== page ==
Salvation in the Slabs

Tucked away in California’s corner of the Sonoran Desert lies Slab City, aka ‘The Slabs’ – frequently referred to as ‘the last free place in America’.


Now, I haven’t visited enough of America to back that statement up with facts… but based on my recent visit, I would venture to say it’s a pretty accurate description.  Modern amenities are in short supply here- no public bathrooms, no running water, no trash disposal, no Starbucks (I know, that last one is the real kicker).  No power lines run through, but impressive solar panels and generators are a clear indication that local residents aren’t just on a glorified camping trip- they’re committed to living life out here. What is it about this place that beckons thousands of snowbirds here throughout the winter (some residing permanently, even through the scorching heat of summer)?  Maybe it’s the wide open vistas, the crazy cool art installations, and the chance to escape from the oppressive burden and expectations of modern society.  Living simply in the wildest sense of the word.  FREEDOM.

Originally this was the site of a USMC base; later on when the military structures were torn down, the concrete slabs from the buildings remained.  Over time, people began to gravitate to the area, some stayed… and eventually, ‘Slab City’ was established.


One of the most well-recognized landmarks of the community is Salvation Mountain: a literal man made mountain, sharing a resounding message of faith and love.  Created over a span of 28 years by Leonard Knight, this colorful structure is made up of adobe, straw, and lots of paint- well over 100,000 gallons, according to the artist himself.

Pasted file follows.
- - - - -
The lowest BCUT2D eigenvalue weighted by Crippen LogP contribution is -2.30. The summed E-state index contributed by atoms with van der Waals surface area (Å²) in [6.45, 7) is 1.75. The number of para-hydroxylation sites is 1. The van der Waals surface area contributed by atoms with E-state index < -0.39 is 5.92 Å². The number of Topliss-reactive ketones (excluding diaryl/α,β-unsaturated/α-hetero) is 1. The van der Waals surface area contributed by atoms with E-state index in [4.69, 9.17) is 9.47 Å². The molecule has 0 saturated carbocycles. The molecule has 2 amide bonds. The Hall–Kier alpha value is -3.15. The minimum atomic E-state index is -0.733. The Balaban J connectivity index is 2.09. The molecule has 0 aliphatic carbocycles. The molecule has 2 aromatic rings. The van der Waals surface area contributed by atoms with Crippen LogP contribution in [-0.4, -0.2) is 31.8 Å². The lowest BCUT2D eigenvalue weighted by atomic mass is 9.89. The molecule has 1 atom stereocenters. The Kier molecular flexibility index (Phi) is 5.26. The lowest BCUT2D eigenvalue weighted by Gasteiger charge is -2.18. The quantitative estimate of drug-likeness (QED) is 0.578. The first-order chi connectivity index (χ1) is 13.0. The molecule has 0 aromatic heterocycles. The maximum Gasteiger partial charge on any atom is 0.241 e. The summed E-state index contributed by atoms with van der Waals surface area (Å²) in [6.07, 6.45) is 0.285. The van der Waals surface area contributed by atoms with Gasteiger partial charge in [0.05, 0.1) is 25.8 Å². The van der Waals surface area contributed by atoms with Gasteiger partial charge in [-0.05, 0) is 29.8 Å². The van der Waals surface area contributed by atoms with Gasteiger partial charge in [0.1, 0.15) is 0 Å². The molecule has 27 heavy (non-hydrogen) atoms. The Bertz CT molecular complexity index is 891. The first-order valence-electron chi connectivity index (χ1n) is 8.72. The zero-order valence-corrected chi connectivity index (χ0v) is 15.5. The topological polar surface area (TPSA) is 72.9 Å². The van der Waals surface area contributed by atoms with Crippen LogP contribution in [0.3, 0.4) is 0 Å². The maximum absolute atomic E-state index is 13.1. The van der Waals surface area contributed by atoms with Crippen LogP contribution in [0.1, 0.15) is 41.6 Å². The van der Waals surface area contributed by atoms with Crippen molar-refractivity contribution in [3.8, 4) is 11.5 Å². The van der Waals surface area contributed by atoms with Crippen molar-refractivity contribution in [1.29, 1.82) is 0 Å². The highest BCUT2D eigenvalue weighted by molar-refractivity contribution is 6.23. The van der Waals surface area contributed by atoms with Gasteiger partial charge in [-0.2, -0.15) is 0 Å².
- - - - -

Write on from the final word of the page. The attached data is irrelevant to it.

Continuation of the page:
If you’ve seen ‘Into the Wild’, Christopher McCandless spends some time living in Slab City. Scenes filmed at Salvation Mountain capture a conversation McCandless has with the artist Leonard Knight, who appears as himself in the film, but later passed away in 2014.  This is an exert from that conversation:

Leonard Knight:
A lot of people in the valley just love me a lot. Everybody now, I think, in the whole world is just loving me. And I want to have the wisdom to love them back. And that’s about it. So, I really get excited.

You really believe in love then?

Leonard Knight:
Yeah. Totally. This is a love story that is staggering to everybody in the whole world. That God really loves us a lot. Does that answer that?


Leonard Knight:

This interaction highlights the overall intention behind the vibrant artwork covering Salvation Mountain: sharing Knight’s simple but powerful message that ‘God is Love’.

Ideally I would have liked to spend more time here, observing and understanding the culture further. I also regret not having time to wander down to East Jesus, an area of Slab City with its own history and intentions. I’ve copied the following from another page to provide more insight (further info here).

Itself a reworking of the waste products of post-industrial excess, East Jesus is a place for those who continuously interact with and remake the world around them. It is the nexus of a sweeping wave of artists, musicians, photographers, inventors, travelers, and other assorted rebels and rogues and sworn brothers and sisters. It is a performance space for an aerialist troupe, a rest stop for a band on tour, the midnight testing ground of a sleep-deprived engineer, or the final resting place of a decaying art exhibit. It is a waypoint between cities, gigs, careers, love lives. It is the place a friend tries to tell you about after emerging wide-eyed from the desert one early morning — the place far from the skylines, past the mountain, beyond the edge of the pavement, up the dried river, surrounded by spent shells and shivering sand.


Unfortunately, my van had been experiencing some issues since the prior evening, and the relentless glow of the ‘service engine soon’ light forced me to make haste back to the nearest town first thing in the morning. Maybe next year’s adventures will bring me back?  I suppose that’s part of the unpredictable nature of #vanlife… lucky me.

(I actually mean that.  I do feel lucky, and appreciative of the experiences I have had thus far in life- now, on to the next!)


 More information on Salvation Mountain here.

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